Damon Gersh is the president and CEO of MAXONS Restorations, Inc., a leading disaster restoration and recovery specialist company in New York.
The world changed on September 11, 2001. Though terrorist acts can happen anywhere, as a New Yorker who watched the events of that day unfold, I remember it as a surreal nightmare. As the owner of a New York City disaster restoration company, I knew that the days ahead would change my life in ways that I could not even begin to comprehend. I liken the feeling to standing on a beach watching a tidal wave slowly approach from the distance. It became clear that I must either learn to surf the wave or be swept away by it.
On 12 September, I convened a meeting with my staff and, after a moment of silence for the fallen, we got to work. One key idea I remembered from my Entrepreneurial Masters Program (EMP) class was to identify and control the “choke point” of your industry. I realized that the choke point for our industry was the limited supply of labor skilled in disaster-cleaning work. I immediately assigned a team to contact every subcontractor we had ever worked with to secure their commitment to work exclusively for my business. Within 24 hours, we locked up almost the entire local skilled labor market — all before we had even one job.
During the ensuing weeks and months, we amassed an army of more than 1,600 workers, all of whom cleaned and restored more than 50 office buildings, 3,000 apartments and hundreds of businesses around Ground Zero; they helped New Yorkers make the first steps toward recovery. We were recognized by many media outlets, including a five-minute international report on CNN highlighting my business’s key role in the recovery process.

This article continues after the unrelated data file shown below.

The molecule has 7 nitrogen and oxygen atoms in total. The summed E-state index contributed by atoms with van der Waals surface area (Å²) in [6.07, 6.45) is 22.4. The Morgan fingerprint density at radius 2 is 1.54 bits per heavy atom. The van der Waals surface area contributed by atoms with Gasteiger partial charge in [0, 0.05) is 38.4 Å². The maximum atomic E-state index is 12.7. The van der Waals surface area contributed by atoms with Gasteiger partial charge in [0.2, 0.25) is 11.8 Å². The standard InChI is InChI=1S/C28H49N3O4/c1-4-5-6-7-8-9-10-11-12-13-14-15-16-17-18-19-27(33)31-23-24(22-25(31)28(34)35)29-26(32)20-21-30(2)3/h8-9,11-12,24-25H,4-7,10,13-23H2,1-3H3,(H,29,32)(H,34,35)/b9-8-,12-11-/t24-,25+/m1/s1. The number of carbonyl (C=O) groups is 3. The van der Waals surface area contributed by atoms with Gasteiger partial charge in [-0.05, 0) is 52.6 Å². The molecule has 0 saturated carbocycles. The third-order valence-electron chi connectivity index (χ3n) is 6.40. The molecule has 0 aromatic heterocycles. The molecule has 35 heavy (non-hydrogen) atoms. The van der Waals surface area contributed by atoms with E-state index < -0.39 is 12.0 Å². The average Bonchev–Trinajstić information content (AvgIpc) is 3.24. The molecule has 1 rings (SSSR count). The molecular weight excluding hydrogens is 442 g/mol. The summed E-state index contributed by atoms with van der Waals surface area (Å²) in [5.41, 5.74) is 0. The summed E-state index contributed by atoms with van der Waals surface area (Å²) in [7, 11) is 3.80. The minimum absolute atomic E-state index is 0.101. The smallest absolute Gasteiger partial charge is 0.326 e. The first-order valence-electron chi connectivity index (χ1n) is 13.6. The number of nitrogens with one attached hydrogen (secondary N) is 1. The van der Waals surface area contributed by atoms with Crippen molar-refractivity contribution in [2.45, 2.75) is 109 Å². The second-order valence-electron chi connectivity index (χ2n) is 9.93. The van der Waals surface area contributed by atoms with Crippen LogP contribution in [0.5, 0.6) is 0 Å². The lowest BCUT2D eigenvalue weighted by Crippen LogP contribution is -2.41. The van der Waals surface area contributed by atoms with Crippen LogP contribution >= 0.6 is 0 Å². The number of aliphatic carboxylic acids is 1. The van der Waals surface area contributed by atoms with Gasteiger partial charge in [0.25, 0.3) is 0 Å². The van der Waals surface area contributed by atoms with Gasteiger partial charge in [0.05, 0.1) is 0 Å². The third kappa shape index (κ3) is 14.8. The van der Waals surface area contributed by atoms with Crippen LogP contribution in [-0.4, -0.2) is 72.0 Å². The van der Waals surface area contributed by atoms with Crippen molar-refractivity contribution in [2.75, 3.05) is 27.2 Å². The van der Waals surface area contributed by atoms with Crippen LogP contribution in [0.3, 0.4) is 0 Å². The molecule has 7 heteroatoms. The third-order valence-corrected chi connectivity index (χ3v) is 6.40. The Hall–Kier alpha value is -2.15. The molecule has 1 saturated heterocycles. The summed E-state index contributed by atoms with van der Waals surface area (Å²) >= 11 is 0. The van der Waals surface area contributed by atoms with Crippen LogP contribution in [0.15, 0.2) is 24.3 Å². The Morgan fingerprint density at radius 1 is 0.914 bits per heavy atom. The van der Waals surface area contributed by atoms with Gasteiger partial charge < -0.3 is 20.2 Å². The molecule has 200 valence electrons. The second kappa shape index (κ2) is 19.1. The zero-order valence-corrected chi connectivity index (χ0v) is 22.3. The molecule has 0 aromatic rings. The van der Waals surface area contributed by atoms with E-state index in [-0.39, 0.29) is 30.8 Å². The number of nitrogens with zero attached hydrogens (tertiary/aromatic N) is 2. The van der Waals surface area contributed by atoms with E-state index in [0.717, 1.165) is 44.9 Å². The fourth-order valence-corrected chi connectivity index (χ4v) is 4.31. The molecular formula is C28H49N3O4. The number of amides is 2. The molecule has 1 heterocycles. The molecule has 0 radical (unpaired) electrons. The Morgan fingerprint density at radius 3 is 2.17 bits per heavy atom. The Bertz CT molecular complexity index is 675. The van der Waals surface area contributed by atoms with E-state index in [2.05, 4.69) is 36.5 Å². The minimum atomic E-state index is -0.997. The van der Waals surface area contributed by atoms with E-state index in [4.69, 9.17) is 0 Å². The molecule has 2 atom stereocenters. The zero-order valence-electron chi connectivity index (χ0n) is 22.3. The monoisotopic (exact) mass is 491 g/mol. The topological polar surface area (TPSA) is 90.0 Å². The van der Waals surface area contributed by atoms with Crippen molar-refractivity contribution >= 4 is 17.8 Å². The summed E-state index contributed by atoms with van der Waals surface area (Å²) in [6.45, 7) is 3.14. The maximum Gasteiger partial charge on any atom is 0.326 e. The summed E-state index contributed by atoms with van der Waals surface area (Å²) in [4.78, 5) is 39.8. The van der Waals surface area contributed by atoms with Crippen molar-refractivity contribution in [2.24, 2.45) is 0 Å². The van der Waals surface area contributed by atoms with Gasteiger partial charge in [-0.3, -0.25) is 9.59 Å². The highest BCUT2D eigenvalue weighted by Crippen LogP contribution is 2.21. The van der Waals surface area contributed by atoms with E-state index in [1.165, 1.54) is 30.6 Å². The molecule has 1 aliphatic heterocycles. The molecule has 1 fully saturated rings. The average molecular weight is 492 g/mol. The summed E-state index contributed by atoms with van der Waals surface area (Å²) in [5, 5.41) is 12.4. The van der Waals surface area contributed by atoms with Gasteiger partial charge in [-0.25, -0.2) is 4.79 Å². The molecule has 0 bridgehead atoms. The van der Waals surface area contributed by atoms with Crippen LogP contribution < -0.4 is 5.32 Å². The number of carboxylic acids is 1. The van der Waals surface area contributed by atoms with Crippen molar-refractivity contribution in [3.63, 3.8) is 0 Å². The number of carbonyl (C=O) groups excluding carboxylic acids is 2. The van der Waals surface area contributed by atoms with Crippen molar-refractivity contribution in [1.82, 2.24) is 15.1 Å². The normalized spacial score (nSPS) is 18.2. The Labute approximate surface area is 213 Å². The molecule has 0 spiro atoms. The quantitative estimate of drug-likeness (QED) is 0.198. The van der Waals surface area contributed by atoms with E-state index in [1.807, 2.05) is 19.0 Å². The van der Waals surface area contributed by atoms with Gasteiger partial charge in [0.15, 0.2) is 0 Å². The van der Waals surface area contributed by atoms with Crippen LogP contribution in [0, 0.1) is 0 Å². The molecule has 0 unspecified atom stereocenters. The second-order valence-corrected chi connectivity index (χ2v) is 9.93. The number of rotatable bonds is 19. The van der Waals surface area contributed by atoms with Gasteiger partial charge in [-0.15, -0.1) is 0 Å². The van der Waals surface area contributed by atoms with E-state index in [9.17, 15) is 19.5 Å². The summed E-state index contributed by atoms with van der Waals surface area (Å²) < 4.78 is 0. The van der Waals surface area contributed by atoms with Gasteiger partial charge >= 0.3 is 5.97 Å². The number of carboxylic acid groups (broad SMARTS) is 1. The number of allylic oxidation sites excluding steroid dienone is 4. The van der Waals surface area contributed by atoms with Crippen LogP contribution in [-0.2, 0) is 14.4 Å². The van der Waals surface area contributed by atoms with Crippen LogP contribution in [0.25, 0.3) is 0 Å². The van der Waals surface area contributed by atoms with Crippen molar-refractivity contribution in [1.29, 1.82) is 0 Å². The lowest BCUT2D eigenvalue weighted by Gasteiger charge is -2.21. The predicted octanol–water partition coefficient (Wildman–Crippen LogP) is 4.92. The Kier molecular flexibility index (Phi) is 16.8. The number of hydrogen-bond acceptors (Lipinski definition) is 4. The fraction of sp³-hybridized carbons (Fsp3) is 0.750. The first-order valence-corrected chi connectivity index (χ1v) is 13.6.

Looking back at those times, it seems like every action taken in the years leading up to that day were to prepare me and my company to rise to the occasion and seize a unique opportunity to do well. Our success during that time can be attributed to the quality and the quantity of our relationships with our employees, vendors, suppliers, clients and the media. It’s clear to me now that success is never achieved alone. I learned that I would need to change my role in my company and go from having total control of every decision to becoming the person whose role was to develop leaders. This new direction and self-definition allowed me to free myself from the day-to-day operations of my company and develop leaders who were able to assume huge areas of responsibility when 9/11 occurred.
In hindsight, if I had stayed in the “hub and spoke” model of leadership, where every decision had to go through me, the sheer volume of information and decisions that were required to manage the complexity of a massive response would have driven me insane and surely damaged our company’s reputation. Also, as a result of my key staff handling the operational aspects of our response, I was able to focus on more far-ranging opportunities, like handling the media. All in all, 9/11 was a life-changing experience for my community and my business, and it taught me the importance of relying on others to achieve success.